April 11, 2023

Malaysian Adventists Partner with Government, Academia for Health Awareness

The Adventist Church is known across the region for its health practices and advocacy.

Jane Botabara, Southern Asia-Pacific Division, and Adventist Review
A recent visit connected Adventist health ministries leaders and government officers in Sarawak, Malaysia. [Photo: Malaysia Union Mission Health Ministries Department]

In Sarawak, Malaysia, Adventist leaders are partnering with government officers and members of academia in their ongoing quest to support and advocate for healthy lifestyles and sound health practices. A recent visit to a government official and the support for a research project focused on Adventist health are evidence of it, leaders said.

Ham Diyon, Malaysia’s Sarawak Mission health ministries director, led a delegation to a recent meeting with Sarawak’s Deputy Premier and Minister of Public Health, Sim Kui Hian.

During the visit, the delegation invited Sim to be guest of honor at the upcoming Adventist Health Professional Summit. The summit, which is scheduled to take place August 13-16 in Kuching, Sarawak, aims to bring together health professionals from various Adventist institutions to discuss the latest trends, challenges, and opportunities in health care, regional church leaders said.

The meeting also focused on potential collaborations between the Seventh-day Adventist Church and the government regarding its No Smoking program. The program aims to raise awareness among Sarawakians about the dangers of smoking and to improve health education activities on the issue.

The upcoming health summit is one of the Adventist Church’s many initiatives in Malaysia to provide various health and lifestyle programs, church leaders said. “It is the church’s advocacy to run community programs that help the community by providing free health care, lifestyle development, and building relations.”

The Adventist Church is well known in the region for its support of healthy living and wellness practices, leaders explained, adding, “SAK is eager to explore potential government collaborations to strengthen health education activities and promote healthier lifestyles among Sarawakians.”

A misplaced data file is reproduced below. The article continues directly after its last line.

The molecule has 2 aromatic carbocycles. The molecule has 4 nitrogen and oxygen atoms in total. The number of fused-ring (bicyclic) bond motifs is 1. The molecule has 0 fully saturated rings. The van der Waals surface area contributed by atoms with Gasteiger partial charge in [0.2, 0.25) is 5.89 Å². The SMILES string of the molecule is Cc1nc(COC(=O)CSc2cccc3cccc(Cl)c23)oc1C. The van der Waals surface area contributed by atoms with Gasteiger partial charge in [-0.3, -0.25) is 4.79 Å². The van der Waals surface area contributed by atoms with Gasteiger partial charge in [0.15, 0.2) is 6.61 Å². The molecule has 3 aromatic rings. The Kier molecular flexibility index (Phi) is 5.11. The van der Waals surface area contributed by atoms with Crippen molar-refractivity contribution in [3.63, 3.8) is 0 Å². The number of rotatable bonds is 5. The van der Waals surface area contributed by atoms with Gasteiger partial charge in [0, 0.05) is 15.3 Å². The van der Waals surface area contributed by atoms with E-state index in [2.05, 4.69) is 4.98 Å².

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A university in Malaysia is working on a research project that will study the connections between spiritual practices and health outcomes in Seventh-day Adventists. [Photo: Malaysia Union Mission Health Ministries Department]

Collaboration in Health Research

At the same time, the faculty and students of Faculty of Medicine and Health Sciences at the University Malaysia Sarawak (UNIMAS) have joined forces with the health ministries office of both the Sarawak Mission and the Malaysia Union Mission to conduct a research project. The study aims to investigate the correlation between spiritual practices and diet-related health behaviors with the quality of life among Seventh-day Adventists in Kuching.

Led by associate professor Cheah Whye Lian, the study focuses on the impact of spiritual practices and dietary habits on Adventists’ health and quality of life. Researchers have enrolled more than 300 Adventist respondents from the Kuching area. These respondents will undergo health screening tests and answer questionnaires as part of the study.

The findings of the study will be showcased at the Adventist Health Professional Summit in August. Researchers said they hope that the results will provide valuable insights into the relationship between spirituality, diet, and health. 

Lian shared that the numerous studies conducted among Adventists in the international realm prompted her to study the Adventists’ lifestyle. Adventists are known for their healthy lifestyles, such as abstaining from smoking and alcohol consumption, and consuming healthy food. “The study aims to determine the impact of these practices on Adventists’ quality of life,” Lian shared.

This research collaboration among UNIMAS, Sarawak Mission, and the Malaysia Union Mission demonstrates the Adventist Church’s commitment to promoting health and wellness, regional church leaders explained. “The Adventist Church believes that the body is the temple of God and encourages its members to prioritize their physical, mental, and spiritual health,” they said.

This article was originally this story and this story on the Southern Asia-Pacific Division news site.